Crewe  is a medium-sized town in South Cheshire. It boasts friendly people, inexpensive hotels and eateries. It is famed for its railway connections and also as the home of Rolls Royce. The local football team is Crewe Alexandra F.C, the only team in the country with this unusual suffix.
The main West Coast railway line (London Euston to Glasgow) runs through the famous Crewe station. The town itself was built around this important junction when the railway arrived in the 1830s. Today, around 10,000 people per day pass through Crewe railway station. It can be seen as the 'Gateway to the North West', with very frequent links to the tourist centre of Manchester, Chester, and Liverpool. Almost anywhere on the British rail network can be reached from here.
The M6 motorway is close by. Use junction 16 or 17 to get to Crewe.
Crewe is a relatively small and compact town so most attractions and amenities are within walking distance.
Queens Park, towards the south-west of the town, is very attractive, and can be reached easily from the town centre.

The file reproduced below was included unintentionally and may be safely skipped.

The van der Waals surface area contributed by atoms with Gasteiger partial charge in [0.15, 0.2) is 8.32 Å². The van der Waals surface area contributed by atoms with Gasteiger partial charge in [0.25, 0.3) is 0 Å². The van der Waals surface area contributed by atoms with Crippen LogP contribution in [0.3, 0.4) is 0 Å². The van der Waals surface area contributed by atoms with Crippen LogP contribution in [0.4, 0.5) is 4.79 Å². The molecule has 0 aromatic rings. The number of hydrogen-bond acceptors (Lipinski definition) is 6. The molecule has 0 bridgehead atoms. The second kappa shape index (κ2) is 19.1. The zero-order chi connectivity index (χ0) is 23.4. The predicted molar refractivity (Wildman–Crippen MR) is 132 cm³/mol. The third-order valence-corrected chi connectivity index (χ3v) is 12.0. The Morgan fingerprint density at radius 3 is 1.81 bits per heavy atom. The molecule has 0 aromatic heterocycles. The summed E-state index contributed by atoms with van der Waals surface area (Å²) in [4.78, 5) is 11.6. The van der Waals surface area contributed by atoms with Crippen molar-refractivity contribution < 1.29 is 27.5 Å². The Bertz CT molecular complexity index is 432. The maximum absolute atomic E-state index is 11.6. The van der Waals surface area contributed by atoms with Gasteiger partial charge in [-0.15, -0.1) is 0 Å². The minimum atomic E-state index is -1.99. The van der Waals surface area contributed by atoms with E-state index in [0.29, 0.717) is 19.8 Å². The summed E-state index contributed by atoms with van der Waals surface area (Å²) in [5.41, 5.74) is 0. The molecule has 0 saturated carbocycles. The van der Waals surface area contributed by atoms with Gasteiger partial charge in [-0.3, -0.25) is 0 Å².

The Railway Age museum (only open weekends from Feb-Oct) is a very interesting and fitting museum for Crewe. It features many locomotives including many steam trains and the ill-fated British Rail Advanced Passenger Train of the 1980s. It also has working signalboxes and many activities for children, as well as a birds eye view of the many trains leaving the north of Crewe station. The museum isn't as rigid as many railway museums and you are free to wander around the yards and locomotives at your leisure.
Most British chain stores have outlets here. There are also covered and outdoor markets, selling local produce and many other things.
The "pi" bistro at Crewe Hall serves good food.